“Stay curious. Keep your eyes and ears open and listen to what’s going on around you.”
That is the advice from BBC Radio London presenter and producer Jacqueline Shepherd, who says that if you think that something is important then take the initiative to investigate.
“The chances are that there will be someone out there who is interested in what you have got to say.”
Jacqueline, 43, from London, studied for her NCTJ diploma on a fast-track course at News Associates London and has since been working in radio and TV.
As well as stint at Times Radio, she can now be regularly heard on-air at BBC Radio London, presenting The Scene on Wednesdays, a show all about uncovering London’s diverse culture and emerging talent.
Before studying for a formal journalism qualification with the NCTJ, Jacqueline had already forged a career for herself within the media.
Originally working as a recruitment consultant, she had managed to make connections with a media course at Westminster University, who were looking for presenters for a TV show.
She said: “Off the back of that, I got a showreel together and I also did some community radio.
“One of the station managers put me forward for the Sky One show ‘What’s Up TV’.
“It was then that I thought ‘you aren’t getting rid of me’. I got my foot in the door and I wasn’t going anywhere.”
Jacqueline worked her way up to co-presenter and then lead presenter, working on the show for eight years.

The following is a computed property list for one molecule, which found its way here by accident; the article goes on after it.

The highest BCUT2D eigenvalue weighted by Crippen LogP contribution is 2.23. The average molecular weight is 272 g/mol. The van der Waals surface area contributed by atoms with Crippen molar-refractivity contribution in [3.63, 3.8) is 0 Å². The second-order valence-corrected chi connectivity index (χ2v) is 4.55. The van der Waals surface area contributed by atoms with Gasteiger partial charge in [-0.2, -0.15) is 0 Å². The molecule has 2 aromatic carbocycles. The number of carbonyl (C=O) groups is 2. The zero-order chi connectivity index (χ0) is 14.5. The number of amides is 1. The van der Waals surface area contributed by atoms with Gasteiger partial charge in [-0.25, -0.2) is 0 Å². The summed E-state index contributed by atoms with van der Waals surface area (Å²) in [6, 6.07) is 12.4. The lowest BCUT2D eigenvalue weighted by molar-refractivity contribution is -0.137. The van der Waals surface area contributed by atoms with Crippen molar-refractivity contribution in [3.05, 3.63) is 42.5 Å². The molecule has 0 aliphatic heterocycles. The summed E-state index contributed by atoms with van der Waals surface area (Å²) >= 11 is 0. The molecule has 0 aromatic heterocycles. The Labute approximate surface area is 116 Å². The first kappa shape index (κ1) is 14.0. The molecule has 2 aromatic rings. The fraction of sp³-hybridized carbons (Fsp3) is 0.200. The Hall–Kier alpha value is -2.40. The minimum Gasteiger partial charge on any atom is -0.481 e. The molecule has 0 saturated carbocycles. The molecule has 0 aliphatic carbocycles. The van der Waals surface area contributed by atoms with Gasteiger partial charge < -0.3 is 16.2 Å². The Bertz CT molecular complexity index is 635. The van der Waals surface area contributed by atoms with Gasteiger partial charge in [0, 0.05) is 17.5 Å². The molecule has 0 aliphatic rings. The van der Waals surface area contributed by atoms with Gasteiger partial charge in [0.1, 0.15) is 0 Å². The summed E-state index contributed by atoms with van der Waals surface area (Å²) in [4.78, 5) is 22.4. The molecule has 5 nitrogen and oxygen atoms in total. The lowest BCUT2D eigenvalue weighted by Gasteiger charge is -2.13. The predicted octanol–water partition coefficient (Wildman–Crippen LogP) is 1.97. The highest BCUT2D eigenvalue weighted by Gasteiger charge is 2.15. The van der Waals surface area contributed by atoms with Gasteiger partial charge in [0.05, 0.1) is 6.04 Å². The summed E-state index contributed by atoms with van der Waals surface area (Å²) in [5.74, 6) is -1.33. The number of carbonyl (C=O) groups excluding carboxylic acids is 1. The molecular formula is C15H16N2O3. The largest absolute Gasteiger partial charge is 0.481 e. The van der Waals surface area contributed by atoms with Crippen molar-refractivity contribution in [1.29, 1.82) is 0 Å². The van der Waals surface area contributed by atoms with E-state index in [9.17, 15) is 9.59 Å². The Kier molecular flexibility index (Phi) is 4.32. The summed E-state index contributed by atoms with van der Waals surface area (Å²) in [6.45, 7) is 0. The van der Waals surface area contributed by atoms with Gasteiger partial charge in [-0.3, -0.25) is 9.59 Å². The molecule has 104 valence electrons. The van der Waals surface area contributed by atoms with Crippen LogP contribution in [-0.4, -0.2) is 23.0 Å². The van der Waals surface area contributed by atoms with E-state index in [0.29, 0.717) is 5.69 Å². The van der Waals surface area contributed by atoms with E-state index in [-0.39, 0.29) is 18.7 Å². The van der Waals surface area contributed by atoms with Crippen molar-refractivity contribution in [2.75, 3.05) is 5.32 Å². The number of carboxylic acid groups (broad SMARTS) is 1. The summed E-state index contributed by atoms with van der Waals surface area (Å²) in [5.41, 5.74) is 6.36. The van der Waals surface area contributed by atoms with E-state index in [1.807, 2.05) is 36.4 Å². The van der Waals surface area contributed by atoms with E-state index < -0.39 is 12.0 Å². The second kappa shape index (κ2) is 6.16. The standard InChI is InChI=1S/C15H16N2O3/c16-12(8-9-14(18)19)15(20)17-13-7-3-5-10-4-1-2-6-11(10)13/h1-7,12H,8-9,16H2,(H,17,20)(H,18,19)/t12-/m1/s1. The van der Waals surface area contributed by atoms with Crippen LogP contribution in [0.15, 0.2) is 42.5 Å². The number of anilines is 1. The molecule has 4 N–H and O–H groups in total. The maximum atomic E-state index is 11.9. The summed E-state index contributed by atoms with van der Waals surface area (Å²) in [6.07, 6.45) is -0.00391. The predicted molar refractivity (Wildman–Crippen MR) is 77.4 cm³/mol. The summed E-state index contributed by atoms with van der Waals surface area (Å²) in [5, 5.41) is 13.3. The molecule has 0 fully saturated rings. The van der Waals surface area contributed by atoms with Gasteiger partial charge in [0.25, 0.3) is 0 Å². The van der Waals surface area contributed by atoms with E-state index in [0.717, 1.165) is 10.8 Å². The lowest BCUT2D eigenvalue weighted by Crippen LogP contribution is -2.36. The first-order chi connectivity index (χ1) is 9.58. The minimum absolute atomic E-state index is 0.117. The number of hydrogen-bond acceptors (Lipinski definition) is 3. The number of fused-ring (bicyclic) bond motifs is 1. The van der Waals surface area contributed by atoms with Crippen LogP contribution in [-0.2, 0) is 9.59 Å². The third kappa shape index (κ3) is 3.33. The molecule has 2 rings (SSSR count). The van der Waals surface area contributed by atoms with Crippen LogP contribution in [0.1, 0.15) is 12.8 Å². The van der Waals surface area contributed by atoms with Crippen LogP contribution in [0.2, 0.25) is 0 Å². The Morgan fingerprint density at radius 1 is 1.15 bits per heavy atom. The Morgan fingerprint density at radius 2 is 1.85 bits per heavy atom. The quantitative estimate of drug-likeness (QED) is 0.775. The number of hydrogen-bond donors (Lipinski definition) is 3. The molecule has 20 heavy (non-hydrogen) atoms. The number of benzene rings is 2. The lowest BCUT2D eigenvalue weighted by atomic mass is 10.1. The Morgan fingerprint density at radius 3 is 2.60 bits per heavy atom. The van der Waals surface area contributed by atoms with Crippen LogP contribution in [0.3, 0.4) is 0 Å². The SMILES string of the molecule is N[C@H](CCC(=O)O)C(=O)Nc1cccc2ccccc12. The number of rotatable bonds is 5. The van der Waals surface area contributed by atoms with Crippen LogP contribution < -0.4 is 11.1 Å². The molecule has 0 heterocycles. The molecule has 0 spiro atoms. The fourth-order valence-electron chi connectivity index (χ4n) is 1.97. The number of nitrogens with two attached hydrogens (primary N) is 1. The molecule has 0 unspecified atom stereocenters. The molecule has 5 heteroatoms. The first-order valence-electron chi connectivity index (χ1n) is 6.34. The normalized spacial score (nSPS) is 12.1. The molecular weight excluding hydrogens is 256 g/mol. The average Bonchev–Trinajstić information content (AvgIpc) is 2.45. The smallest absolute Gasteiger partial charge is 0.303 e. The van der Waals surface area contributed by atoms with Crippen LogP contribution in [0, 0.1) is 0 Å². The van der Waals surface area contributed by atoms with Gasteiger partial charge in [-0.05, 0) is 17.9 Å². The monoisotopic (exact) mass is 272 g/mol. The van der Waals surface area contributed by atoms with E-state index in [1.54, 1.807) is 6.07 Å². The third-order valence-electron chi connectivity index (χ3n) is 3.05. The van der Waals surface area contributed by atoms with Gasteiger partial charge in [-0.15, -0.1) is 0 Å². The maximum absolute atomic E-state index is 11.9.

At that point, Jacqueline was looking for more journalism opportunities, particularly in presenting, and had spoken with contacts at the BBC and Sky News. She was given guidance about studying for her NCTJ diploma and the support available through the Journalism Diversity Fund (JDF).
She said: “I didn’t want to find myself in a position where I have got this amazing opportunity and then they say no to me because I am not a qualified journalist.
“I wanted to level up, because I was essentially self-taught.
“It was the confidence in myself that got me this far. If I got some formal training then that will give me the boost I need.”
Having that financial support from the JDF meant that Jacqueline was able to fully immerse herself in her studies.
She said: “It was an intense full-time course and I was completely committed to my shorthand too.
“Achieving the diploma was absolutely brilliant and that sense of satisfaction, because it was always a pipe dream for a long time.
“Because I had my NCTJ, I then was confident enough to apply for jobs which I wouldn’t have even looked at before.”
Jacqueline was then offered freelance shifts at BBC Radio London, which then led to the opportunity to present the Wednesday night programme.
For Jacqueline she said she was particularly proud of the opportunity she had to present for Sky Sports News, as part of a commentary team for new 100-ball cricket competition The Hundred.
She said: “My dad was a cricketer and I have an affinity and fondness for the sport. They wanted a presenter who could talk about cricket in layman’s terms rather than an expert pundit.
“I loved being part of it.”
As well as presenting, Jacqueline’s passion lies in championing inclusion and ensuring marginalised communities have their voices heard.
She said: “I want to shine a spotlight on underserved communities – it’s intrinsic to who I am as a person.
“As a result of having a heightened profile, I want to highlight these important stories and issues.”